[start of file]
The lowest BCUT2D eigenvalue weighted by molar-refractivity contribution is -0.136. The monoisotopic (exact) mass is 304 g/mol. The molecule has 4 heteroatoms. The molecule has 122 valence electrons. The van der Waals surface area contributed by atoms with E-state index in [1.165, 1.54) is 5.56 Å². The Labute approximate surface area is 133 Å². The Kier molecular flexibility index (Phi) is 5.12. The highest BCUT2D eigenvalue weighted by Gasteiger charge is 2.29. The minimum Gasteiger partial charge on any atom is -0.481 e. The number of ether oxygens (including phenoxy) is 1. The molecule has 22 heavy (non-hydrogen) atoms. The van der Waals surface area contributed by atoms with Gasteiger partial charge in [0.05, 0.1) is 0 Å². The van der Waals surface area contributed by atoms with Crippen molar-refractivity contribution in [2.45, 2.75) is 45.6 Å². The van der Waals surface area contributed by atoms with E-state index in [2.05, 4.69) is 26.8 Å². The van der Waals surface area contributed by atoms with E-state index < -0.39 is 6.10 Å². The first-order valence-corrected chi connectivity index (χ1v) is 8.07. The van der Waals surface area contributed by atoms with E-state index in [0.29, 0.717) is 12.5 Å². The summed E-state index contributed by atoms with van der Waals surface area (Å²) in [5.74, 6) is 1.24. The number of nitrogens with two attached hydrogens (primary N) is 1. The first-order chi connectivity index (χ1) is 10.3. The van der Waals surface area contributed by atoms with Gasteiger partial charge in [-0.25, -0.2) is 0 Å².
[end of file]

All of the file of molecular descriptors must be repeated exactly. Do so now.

The lowest BCUT2D eigenvalue weighted by molar-refractivity contribution is -0.136. The monoisotopic (exact) mass is 304 g/mol. The molecule has 4 heteroatoms. The molecule has 122 valence electrons. The van der Waals surface area contributed by atoms with E-state index in [1.165, 1.54) is 5.56 Å². The Labute approximate surface area is 133 Å². The Kier molecular flexibility index (Phi) is 5.12. The highest BCUT2D eigenvalue weighted by Gasteiger charge is 2.29. The minimum Gasteiger partial charge on any atom is -0.481 e. The number of ether oxygens (including phenoxy) is 1. The molecule has 22 heavy (non-hydrogen) atoms. The van der Waals surface area contributed by atoms with Gasteiger partial charge in [0.05, 0.1) is 0 Å². The van der Waals surface area contributed by atoms with Crippen molar-refractivity contribution in [2.45, 2.75) is 45.6 Å². The van der Waals surface area contributed by atoms with E-state index in [2.05, 4.69) is 26.8 Å². The van der Waals surface area contributed by atoms with E-state index < -0.39 is 6.10 Å². The first-order valence-corrected chi connectivity index (χ1v) is 8.07. The van der Waals surface area contributed by atoms with E-state index in [0.29, 0.717) is 12.5 Å². The summed E-state index contributed by atoms with van der Waals surface area (Å²) in [5.74, 6) is 1.24. The number of nitrogens with two attached hydrogens (primary N) is 1. The first-order chi connectivity index (χ1) is 10.3. The van der Waals surface area contributed by atoms with Gasteiger partial charge in [-0.25, -0.2) is 0 Å².